I grew up in a naked household. Mom, Dad, my sister, and I would all climb into my parents’ big Jacuzzi for family bath time. When my sister and I were four and six years old, we thought that if you saw a pool, you were supposed to strip and dive in, leaving your patent-leather shoes and party dress in a pile in the grass.
As I grew up at Virginia Ballet Theatre on Olney Road in Norfolk, it felt like more of the same. When dancers would start out, they would hide in the corners of the dressing room or change in the bathroom stalls, but soon they would lose their shyness and strip and change into their leotards and tights along with everyone else. There’s a mindset of practicality about the body that comes with growing up in a dance studio. The body is a tool, like a wrench or a paintbrush, and as it gains physical power it loses associations of shamefulness or eroticism.
I’ve been thinking about nakedness as I gather myself for this coming weekend’s show with Virginia Ballet Theatre. We’re performing in the premiere of Artistic Director Ricardo Melendez’s Vivaldera, to the music of Vivaldi’s The Four Seasons, and we have a different costume for every season. So basically, the backstage of the theater is going to contain as much choreography as the actual stage, with dancers stripping out of spring flower costumes and donning, successively, fiery summer colors, autumn hues, and then white leotards for winter. In our last show at the Roper Center, our backstage team used white tape on the floor to designate which backstage spots were hidden from the audience and so were fine for nakedness and which spots would turn an innocent quick change into a peep show for the crowd.
Even when we’re not actually naked, so much of dance is about the stripped line of the body, the naked baring of the self on stage. During company class last week, my teacher told us that ballet was all lines and curves, lines and curves. Later that day, while coaching my friend Caitlin on a ballet variation, my teacher finished the image. “Everything is lines and curves and sex,” she said.
And so perhaps as I think about the practicality of a dancer’s body, I’m ignoring part of the picture. In the introduction to her history of ballet, Apollo’s Angels, dance critic and former professional ballerina Jennifer Homans talks about how ballet links the worlds of the classical and the pagan-Christian. She examines how the art form is at times spiritual—striving toward the heavens—and at times earthly and joined to human physicality and desire. “If ballet is not inherently sexual, it is often highly sensual and erotic: the human body publicly revealed,” she writes. Homans struggles with the tension contained in ballet between “physicality and spirit, earth and heaven.” The hours spent sweating in the studio, honing the physical form, create a body that is both things—muscled work horse and idealized naked icon.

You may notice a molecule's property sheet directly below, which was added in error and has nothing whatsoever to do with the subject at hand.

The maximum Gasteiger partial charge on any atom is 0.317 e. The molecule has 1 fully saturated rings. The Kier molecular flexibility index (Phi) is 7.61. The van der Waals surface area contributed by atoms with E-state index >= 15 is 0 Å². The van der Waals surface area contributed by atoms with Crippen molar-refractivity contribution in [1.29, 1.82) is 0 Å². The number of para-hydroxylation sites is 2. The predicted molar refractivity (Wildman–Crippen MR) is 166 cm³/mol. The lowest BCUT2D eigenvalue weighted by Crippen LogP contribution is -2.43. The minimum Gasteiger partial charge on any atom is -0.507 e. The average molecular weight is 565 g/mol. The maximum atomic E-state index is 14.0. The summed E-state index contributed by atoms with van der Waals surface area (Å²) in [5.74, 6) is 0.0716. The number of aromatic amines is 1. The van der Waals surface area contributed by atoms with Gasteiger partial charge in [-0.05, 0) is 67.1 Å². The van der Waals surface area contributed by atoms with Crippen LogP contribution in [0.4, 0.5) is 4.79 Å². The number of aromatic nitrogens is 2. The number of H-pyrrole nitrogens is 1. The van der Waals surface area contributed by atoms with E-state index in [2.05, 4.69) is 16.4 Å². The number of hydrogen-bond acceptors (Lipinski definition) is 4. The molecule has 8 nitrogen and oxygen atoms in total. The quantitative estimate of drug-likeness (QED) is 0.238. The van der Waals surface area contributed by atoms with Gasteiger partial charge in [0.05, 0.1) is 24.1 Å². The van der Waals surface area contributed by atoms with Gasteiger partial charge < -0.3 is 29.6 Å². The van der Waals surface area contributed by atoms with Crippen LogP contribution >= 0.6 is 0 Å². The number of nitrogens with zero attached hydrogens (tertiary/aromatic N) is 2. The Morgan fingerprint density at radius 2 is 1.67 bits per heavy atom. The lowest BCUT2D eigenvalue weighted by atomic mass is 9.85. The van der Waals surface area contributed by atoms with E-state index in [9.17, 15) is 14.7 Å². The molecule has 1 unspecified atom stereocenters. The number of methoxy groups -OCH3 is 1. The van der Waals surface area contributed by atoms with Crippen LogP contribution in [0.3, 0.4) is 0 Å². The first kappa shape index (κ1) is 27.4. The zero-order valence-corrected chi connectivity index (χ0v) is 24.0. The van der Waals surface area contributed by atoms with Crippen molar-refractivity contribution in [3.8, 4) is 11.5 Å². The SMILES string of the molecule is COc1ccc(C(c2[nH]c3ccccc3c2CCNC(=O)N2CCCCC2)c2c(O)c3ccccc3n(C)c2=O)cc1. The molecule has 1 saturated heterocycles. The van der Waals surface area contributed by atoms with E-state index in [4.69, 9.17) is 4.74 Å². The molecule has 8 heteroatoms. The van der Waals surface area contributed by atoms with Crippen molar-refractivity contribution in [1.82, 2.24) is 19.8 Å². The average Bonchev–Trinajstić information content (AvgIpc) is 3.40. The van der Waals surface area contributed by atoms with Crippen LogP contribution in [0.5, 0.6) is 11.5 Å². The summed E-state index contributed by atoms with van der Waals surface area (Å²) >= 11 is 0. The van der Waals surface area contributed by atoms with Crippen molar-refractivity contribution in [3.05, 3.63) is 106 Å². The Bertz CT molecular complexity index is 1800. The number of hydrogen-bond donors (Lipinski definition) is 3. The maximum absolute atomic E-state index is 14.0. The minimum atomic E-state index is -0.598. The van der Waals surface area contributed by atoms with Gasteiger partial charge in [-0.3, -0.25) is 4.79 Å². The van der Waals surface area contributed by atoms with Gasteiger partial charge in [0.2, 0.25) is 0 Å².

Of course, it’s not always easy to be naked. Growing up as a young dancer, I was not blessed with a body that looked like the images I saw in dance magazines and on stages in New York. I spent hours of every day dancing with my reflection in the mirror, and at times that was difficult. One teacher I admired told me at fourteen that I was so passionate on stage that she could almost ignore the fact that my legs weren’t long and thin enough. She meant it as a compliment.
I think, though, that in the end my relationship with the girl in the mirror has been a fairly positive one. I ran across a line from Walt Whitman’s “Leaves of Grass” in which he writes, “I find no sweeter fat than sticks to my own bones.” There’s a power in embracing your own body and using it as an instrument to share your self on stage. That body is both a practical, physical instrument that can run and jump and turn and also an object of art. The curves and lines of the pure form that you have spent a lifetime sculpting become the vehicle for baring your soul. Naked.
Come see us dance! Virginia Ballet Theatre will present its 4th annual Sweetheart Concert on February 26 and 27 as part of Todd Rosenlieb Dance’s 10th anniversary season. The concert includes a world premiere of Ricardo Melendez’s Vivaldera to the music of Vivaldi’s The Four Seasons and a new classical work by guest choreographer David Keener. The performance is at 8:00 p.m. at TCC’s Roper Performing Arts Center at 340 Granby Street in Norfolk. For advance tickets to the show, go to www.tccropercenter.org.